Endowments are not immune to the challenges facing other institutional investors in a low yielding, volatile market. Even the high-yield haven of alternatives is losing its shine, with the illiquidity premium on offer diminishing as money continues to flood into the asset class, arguably driving down returns.
The days of double-digit real returns for endowments, therefore, seem like a thing of the past, even for those usually known for their investing prowess. Certainly, many endowments are experiencing falling returns: Bloomberg reported that university endowment returns for the first six months of fiscal 2016 showed losses of as much as 6.1%.
For endowments, this is a significant problem. Given that colleges typically spend between 4% and 5% of their endowment annually — on scholarships, hiring professors and upgrading facilities, among other areas — annual returns need to exceed this to avoid cutting into the supporting endowment's principal.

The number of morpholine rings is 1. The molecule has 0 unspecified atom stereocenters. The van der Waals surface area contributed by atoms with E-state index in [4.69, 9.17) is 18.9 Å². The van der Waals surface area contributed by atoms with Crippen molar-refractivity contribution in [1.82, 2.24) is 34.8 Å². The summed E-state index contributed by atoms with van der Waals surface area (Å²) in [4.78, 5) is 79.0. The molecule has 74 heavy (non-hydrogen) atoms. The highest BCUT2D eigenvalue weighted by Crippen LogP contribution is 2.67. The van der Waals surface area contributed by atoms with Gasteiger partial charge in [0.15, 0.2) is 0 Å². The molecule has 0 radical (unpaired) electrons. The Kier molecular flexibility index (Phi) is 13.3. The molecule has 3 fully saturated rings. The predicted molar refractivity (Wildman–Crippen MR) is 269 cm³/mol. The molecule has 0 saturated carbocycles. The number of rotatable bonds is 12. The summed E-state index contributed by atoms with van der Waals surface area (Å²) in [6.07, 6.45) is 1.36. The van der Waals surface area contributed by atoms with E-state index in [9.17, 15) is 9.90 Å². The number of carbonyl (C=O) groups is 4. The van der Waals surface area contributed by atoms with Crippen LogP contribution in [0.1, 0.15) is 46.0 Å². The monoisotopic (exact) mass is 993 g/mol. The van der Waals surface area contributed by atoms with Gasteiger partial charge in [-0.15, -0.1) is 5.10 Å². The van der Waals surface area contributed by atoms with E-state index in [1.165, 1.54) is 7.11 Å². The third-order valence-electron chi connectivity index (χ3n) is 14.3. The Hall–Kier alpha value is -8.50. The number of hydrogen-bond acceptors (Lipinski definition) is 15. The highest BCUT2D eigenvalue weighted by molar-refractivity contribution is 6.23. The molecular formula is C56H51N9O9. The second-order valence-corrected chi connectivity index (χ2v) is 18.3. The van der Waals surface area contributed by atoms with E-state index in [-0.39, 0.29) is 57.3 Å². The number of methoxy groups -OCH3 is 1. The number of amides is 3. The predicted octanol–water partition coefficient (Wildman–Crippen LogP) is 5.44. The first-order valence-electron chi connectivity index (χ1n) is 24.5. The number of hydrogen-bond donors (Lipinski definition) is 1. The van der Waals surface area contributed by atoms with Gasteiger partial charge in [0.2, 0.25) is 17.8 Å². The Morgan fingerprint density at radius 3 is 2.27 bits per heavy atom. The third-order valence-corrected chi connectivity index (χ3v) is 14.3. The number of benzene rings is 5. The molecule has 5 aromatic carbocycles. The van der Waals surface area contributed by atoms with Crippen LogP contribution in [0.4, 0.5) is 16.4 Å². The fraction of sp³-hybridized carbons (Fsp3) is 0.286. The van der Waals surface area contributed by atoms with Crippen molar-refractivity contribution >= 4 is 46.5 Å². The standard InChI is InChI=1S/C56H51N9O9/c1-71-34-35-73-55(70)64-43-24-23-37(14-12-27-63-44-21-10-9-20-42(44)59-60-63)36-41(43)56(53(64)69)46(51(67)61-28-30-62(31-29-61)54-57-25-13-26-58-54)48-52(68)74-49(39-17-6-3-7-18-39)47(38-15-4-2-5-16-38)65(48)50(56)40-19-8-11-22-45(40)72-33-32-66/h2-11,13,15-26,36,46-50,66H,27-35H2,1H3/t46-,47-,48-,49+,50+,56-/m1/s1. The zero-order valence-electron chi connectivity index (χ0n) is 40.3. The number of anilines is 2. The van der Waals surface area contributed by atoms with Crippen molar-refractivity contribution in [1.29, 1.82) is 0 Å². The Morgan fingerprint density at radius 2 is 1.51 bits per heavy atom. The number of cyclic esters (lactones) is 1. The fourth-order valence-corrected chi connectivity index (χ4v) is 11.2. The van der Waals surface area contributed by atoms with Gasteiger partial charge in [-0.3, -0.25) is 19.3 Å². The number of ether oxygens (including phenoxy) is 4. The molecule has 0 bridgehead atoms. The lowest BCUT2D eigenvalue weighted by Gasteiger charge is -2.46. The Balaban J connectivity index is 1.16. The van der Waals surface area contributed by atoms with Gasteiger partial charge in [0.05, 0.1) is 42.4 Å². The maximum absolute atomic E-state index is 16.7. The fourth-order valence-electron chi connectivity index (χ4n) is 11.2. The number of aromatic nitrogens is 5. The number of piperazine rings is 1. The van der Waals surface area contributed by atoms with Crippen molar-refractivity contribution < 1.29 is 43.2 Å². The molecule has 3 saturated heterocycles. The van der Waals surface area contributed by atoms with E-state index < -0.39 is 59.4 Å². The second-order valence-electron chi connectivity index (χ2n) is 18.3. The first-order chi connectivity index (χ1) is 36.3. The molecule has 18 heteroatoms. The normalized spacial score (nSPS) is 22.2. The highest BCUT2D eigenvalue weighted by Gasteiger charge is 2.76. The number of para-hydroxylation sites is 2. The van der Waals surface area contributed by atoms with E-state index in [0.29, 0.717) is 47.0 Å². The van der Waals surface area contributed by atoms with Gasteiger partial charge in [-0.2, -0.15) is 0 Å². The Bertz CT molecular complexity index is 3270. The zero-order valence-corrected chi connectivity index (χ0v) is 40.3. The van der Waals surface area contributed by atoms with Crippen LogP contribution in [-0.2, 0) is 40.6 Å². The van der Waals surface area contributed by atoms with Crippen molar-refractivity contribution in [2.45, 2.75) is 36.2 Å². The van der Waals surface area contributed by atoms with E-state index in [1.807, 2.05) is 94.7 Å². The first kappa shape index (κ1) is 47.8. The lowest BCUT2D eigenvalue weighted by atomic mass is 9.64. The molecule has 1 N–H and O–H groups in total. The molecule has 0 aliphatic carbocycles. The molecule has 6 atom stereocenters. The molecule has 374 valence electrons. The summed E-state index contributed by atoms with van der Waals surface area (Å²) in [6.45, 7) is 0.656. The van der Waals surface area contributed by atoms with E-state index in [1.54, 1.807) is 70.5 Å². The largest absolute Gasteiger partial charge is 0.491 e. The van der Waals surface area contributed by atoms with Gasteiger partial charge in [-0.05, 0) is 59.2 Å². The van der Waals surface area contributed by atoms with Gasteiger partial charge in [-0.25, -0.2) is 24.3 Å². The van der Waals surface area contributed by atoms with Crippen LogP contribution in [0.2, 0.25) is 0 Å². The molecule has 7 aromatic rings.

At the same time, the U.S. faces an educational crisis. Tuition costs have increased in real terms to such an extent that they might be reaching a ceiling of resistance. Without continual tuition increases, endowment spending might have to be relied upon to plug any funding gaps. And if the economy sours, a double whammy of a drop-off in donations can be expected.
The upshot is that the real value of many endowments has been shrinking in recent years — therefore failing to deliver on the promise of maintaining or increasing the real value of the pot for future generations.
What can be done in the face of these challenges?
A significant step in the right direction would be for endowments to improve how they define and manage portfolio risk over time — and how they use this information to inform asset allocation and manager selection decisions.